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Thursday, 6 June, 2002, 08:03 GMT 09:03 UK
Still room for train improvements
Commuters waiting for trains
Figures show one in five trains are still running late

Late trains have become an irritation rail passengers have learnt to live with.

They have had to.

Since the Hatfield crash in October 2000 the British network has suffered an unprecedented level of delays.

As a result rail executives will closely examine Thursday's performance report from the Strategic Rail Authority - indeed some companies are so eager to show they are doing better they have put out even more recent figures, not yet published, which show further improvements.

Hard to improve

It is clear that things are improving.

A year ago on average one in four trains were late.

Now its one in five.

But before the Hatfield crash it was one in 10.

Train services are still not as reliable as they were then, and that is the problem facing train companies.

Long distance operators in particular are finding it hard to improve - after all, services like GNER and the Virgin Cross Country and West Coast routes run across the country, on a variety of sections of track, and in competition with many other train operators.

Queuing passengers
Delays have become a way of life for commuters

There are plenty of opportunities for delays.

With the recent train crash at Potters Bar, GNER has just suffered its third major period of disruption.

First it was the Hatfield crash, after that the disaster at Selby.

Yet none of the accidents that have closed the East Coast Main Line used by GNER trains have been blamed on the company.

Another problem has been the weather - flooding, rain and of course the autumn leaf fall have all triggered an expected dip in reliability.

Teething problems

But man-made factors have had a part to play too.

The rail passengers watchdog has warned about the number of new trains that are breaking down - indeed the sheer number of new carriages on the network has meant a number of 'teething problems'.

Commenting on the report, the Chairman of the Rail Passengers Council, Stewart Francis said: "It is encouraging to see more trains running to time but there is still plenty of room for performance improvements, particularly on routes carrying most passengers where results have still to reach pre-Hatfield levels.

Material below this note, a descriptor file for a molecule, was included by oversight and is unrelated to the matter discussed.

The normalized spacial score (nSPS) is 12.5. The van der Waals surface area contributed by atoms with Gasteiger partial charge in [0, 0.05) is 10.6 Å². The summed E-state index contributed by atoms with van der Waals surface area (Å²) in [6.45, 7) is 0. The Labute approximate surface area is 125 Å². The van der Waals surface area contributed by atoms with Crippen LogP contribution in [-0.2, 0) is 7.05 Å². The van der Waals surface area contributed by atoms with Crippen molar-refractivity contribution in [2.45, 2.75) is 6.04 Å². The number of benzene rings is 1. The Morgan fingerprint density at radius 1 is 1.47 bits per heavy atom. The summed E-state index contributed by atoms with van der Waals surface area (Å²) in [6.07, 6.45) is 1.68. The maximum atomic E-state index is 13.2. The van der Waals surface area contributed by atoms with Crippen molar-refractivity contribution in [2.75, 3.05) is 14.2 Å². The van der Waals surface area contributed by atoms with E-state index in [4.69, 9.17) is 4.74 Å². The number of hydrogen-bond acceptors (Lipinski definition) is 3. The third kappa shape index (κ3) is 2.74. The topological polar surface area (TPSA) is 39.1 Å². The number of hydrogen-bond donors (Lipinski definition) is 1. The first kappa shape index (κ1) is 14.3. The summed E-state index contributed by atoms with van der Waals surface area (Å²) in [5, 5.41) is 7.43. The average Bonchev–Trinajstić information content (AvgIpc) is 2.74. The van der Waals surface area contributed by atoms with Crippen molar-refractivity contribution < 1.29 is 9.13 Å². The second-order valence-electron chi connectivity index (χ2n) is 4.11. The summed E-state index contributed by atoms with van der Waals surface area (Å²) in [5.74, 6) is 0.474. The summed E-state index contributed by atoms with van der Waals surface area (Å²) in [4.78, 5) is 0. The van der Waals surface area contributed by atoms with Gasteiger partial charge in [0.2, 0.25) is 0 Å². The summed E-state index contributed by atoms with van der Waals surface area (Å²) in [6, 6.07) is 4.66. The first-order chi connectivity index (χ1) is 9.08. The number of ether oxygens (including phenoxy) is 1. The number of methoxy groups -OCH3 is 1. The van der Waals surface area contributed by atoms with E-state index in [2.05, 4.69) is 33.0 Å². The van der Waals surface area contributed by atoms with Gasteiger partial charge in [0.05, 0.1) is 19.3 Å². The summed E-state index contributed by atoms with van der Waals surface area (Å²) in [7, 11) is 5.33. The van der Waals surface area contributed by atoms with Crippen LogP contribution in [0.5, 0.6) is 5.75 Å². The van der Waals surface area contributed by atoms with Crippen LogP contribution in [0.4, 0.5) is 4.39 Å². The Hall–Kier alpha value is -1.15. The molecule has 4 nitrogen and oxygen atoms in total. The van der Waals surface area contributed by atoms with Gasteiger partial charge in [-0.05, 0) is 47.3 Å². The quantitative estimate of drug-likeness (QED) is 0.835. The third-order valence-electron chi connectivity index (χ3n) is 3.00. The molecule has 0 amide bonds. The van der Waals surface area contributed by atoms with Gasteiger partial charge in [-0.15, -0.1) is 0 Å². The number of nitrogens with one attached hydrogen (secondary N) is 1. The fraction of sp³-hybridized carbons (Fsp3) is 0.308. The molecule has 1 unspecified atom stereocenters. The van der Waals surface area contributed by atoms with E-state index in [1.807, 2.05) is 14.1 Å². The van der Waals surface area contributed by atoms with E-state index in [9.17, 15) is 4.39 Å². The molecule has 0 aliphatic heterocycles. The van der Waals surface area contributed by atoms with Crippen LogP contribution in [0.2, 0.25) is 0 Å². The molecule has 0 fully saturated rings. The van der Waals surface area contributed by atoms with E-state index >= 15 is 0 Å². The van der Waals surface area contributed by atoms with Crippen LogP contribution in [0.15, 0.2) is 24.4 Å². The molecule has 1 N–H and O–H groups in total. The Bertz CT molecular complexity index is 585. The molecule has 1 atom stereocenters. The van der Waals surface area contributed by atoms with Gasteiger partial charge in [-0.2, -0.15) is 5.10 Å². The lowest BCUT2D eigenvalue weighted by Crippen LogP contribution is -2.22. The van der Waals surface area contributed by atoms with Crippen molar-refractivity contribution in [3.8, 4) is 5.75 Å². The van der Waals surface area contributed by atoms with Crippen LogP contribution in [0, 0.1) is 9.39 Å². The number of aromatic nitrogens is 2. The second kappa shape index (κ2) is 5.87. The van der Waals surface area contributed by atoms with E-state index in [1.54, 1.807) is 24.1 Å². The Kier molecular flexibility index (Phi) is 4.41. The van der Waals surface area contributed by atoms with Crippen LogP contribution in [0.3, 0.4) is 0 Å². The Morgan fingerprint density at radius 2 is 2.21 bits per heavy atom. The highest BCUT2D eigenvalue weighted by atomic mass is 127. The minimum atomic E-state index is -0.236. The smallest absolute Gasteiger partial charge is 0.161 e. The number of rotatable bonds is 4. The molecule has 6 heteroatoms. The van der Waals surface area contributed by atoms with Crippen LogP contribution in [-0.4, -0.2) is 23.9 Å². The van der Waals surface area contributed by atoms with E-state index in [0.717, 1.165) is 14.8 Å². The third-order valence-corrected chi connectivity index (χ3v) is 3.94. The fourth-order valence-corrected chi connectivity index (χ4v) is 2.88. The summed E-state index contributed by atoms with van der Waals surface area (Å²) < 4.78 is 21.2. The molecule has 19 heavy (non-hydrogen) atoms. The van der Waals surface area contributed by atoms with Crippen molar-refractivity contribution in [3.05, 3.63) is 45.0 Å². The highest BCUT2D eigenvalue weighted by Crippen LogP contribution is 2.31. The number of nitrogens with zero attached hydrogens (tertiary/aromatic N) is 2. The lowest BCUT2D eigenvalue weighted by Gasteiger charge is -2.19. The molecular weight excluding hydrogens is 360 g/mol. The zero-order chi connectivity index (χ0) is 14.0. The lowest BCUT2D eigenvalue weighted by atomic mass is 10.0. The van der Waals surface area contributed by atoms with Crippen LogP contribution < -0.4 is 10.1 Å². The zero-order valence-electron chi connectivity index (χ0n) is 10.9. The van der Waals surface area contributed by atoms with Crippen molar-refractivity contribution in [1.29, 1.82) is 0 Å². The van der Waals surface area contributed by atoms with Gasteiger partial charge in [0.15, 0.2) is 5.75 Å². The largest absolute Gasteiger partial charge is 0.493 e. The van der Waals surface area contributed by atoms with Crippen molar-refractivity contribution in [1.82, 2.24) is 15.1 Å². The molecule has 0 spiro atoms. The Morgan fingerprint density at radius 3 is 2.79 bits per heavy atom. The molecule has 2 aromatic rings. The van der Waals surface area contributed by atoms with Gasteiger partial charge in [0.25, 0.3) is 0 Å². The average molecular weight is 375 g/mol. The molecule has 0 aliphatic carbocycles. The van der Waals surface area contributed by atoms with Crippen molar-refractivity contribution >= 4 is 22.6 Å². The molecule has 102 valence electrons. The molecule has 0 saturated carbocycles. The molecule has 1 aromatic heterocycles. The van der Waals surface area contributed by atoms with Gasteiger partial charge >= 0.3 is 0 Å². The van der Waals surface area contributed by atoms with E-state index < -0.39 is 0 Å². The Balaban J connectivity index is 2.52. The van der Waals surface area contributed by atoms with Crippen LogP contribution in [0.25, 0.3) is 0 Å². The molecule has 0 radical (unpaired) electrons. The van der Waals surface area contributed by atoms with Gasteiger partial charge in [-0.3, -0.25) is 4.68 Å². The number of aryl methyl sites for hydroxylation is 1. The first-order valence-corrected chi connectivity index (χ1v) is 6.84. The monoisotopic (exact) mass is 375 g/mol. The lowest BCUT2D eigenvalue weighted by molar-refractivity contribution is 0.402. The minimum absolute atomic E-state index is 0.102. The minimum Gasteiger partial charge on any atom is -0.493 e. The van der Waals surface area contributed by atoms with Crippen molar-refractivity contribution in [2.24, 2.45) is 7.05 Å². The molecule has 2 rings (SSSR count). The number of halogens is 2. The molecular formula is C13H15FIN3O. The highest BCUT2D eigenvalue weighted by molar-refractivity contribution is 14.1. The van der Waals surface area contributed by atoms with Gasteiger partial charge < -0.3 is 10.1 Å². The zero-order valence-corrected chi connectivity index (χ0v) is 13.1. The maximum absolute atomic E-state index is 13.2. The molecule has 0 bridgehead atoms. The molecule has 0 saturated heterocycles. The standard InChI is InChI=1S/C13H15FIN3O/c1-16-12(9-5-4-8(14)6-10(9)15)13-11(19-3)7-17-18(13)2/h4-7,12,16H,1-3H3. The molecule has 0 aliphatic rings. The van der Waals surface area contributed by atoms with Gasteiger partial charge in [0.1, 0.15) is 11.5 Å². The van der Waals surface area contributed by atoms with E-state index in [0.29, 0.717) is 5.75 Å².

"Sustained performance improvement is crucial with the focus on giving passengers their timetables back."


Since 1999 those fares which are unregulated have been rising faster than inflation

The government and the Strategic Rail Authority (SRA) have been trying to broaden the way in which the performance of the railways is judged.

Government reports now measure the safety and comfort of services, and the SRA report publishes for the first time an index of rail fares.

It makes interesting reading.

Since 1999 those fares which are unregulated have been rising faster than inflation.

Long distance passengers using standard uncapped fares are paying 10%more.

Because Saver fares and many season tickets are protected from price rises, passengers travelling at short notice, and those making leisure trips are more likely to bear the brunt of higher fares.

Benefiting from delays

There is also concern that train companies are restricting the use of Saver fares.

On many long distance routes the only way of guaranteeing cheap tickets is now to book well in advance.

Some passengers have benefited from the regulation system.

In the south east, London commuter fares go up if train services run on time, and come down if trains are late.

For that reason they have fallen by 7% in real terms over three years.

Train companies are now starting to point out that making them cut fares will not help improve the service.

But "giving passengers their timetables back" remains the priority.

The rail industry agrees there is still plenty of room for improvement to the country's train services.

But it could be months before services are as reliable as they were before Hatfield - and even then there were plenty of delays.

BBC News Online's in-depth coverage on the state of the UK's railways


10 year rail plan

1,000 MILE RAIL TRIP
See also:

01 Jun 02 | England
26 May 02 | UK Politics
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